By Jim Costello on April 7th, 2020
Making sense of apartment values is a challenging proposition in the midst of this coronavirus crisis. The pricing of publicly traded apartment companies and that for individual assets in private transactions was wildly disconnected in March. Preliminary data on asset sales in March suggest no real change in cap rates from February, while the price component of the FTSE Nareit Equity Apartments index was down 22% from a year earlier.
I am not going to wade into the debate over public vs. private pricing and which one is “right”. (I will choose another hill to die on.) There are technical and timing differences which drive the variation in price measures for each. Still, it raises an interesting question. Suppose apartment valuation changed enough to drive a 22% decline in the sale price of assets. What would it take to get there and how likely are these outcomes relative to what was seen in the last recession?
The question of what it would take can be answered by simple math. All one need do is take today’s cap rate and look at different combinations of changes in property income and cap rate expansions and calculate the resulting change in prices. The following table provides such a view but leaves unanswered a critical question: how probable are the outcomes of each row and column?
Each row represents the total change in property income from the peak of the economic expansion to the eventual trough. In the last recession, data from NCREIF shows that apartment net operating income (NOI) fell only a total of 4%. If we could expect such a minor shock this time, sure, apartment prices would not fall much if cap rates did not expand rapidly. This recession, however, will be very different from the last one for apartment demand, and therefore likely different for rent and occupancy.
In the last recession, there was a growth in apartment demand from renters by necessity. Homeowners who realistically never should have bought homes flocked to apartments and the homeownership rate declined. There is no such back door demand for apartment units coming in this recession. In fact, with the severe shocks to the real side of the economy with job losses, some of the recessions in the distant past may be a better example.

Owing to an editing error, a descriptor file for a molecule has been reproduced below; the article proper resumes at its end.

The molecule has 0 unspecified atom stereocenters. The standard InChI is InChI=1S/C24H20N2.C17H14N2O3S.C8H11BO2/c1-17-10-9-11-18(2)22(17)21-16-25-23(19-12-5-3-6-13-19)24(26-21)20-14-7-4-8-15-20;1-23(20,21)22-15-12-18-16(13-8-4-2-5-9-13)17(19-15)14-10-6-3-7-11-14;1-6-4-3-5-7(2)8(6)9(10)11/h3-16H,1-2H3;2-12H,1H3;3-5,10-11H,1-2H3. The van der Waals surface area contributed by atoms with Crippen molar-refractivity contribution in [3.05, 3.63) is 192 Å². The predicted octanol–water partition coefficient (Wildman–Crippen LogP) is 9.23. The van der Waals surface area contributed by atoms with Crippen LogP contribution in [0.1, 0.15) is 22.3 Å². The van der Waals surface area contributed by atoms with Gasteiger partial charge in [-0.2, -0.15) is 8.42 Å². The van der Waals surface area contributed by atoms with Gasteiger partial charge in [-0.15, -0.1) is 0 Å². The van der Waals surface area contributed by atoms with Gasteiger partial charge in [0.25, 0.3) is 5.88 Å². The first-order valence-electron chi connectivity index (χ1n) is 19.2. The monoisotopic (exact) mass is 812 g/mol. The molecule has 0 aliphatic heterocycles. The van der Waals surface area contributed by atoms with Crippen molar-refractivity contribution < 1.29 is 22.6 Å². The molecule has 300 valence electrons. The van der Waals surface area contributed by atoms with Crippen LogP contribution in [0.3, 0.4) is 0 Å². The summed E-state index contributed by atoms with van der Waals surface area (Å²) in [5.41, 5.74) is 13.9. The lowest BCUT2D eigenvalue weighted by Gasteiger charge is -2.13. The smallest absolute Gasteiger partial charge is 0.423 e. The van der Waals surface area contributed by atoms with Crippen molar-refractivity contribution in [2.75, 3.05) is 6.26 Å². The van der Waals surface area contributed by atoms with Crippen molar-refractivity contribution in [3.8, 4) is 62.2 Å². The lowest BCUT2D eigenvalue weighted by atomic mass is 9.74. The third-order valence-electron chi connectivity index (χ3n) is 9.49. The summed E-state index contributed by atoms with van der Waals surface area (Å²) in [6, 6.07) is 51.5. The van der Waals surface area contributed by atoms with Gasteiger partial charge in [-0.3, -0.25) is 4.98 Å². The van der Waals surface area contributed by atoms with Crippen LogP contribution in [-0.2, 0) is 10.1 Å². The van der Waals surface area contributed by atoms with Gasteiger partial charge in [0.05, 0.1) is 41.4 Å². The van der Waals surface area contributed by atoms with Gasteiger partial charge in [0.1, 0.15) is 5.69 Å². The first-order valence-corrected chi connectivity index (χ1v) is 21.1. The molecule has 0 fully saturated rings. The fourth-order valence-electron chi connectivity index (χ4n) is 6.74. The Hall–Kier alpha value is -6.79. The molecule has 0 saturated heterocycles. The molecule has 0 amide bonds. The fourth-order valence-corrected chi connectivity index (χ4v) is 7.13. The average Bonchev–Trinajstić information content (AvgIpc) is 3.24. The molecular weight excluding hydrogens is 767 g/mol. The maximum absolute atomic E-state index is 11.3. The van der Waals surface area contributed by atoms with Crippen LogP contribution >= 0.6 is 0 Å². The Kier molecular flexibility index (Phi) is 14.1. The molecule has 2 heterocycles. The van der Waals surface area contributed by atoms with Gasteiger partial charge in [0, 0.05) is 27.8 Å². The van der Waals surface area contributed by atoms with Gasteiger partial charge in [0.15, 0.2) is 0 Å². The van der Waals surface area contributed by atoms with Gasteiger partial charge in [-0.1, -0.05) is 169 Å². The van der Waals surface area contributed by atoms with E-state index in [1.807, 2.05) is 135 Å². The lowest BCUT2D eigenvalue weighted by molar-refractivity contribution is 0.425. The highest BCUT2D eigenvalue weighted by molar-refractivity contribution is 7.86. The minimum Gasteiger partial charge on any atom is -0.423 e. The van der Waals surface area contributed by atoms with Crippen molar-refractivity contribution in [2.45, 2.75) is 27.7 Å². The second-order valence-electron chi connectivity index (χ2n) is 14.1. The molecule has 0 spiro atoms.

Following the Internet bust, apartment NOI fell a cumulative 15% from peak to trough according to data from NCREIF. In the 1980s, NOI fell a cumulative 42%. Where it will go this time though is uncertain. The economic data changes daily with millions being thrown out of work. However it shakes out, with millions likely unable to pay their rent, apartment income is not likely to be as favorable as in the last recession.
On the cap rate side, the apartment sector did outperform other property types in the last economic downturn. The RCA Hedonic Series for cap rates shows that from the lows in the economic expansion to the worst part of the Global Financial Crisis (GFC), apartment cap rates increased only 130 bps versus the 150-185 bps expansions seen for other major property sectors. At the peak, cap rates averaged 7.1% for the apartment sector.
One benefit the apartment sector had last time though was the stability of financing from the agency lenders. With a steady flow of capital from Fannie Mae and Freddie Mac, some of the worst losses seen in other property sectors where there was a lack of debt capital were avoided for the apartment sector. This time, apartments may not be so lucky because of chaos underway in the servicing of debt.
The debt challenges mean that apartment cap rates may not be as sheltered from mayhem as they were in the last recession. Interest rates are low in the current environment, with the 10yr UST well below 1%, but a low interest rate does not necessarily mean low cap rates. Spreads between apartment cap rates and the 10yr UST are at record highs but investor perceptions of risk are high as well. We can see that sense of risk in the large spread between corporate bonds and the 10yr UST which is at levels not seen since the GFC.
Every economic downturn is different and this one is no exception. Early in this economic downturn – meaning a couple of weeks ago – I was fairly optimistic that apartment prices could hold up ok, with only shocks to income as tenants delayed their rent. Now I am not so sure. Challenges in the real side of the economy are spilling over to the financial side and posing threats for apartment valuations not seen during the GFC.
Real Capital Analytics will release the Q1 2020 edition of US Capital Trends on April 22. If you are not yet an RCA client and would like to learn about RCA’s data, tools and reports, please contact us.
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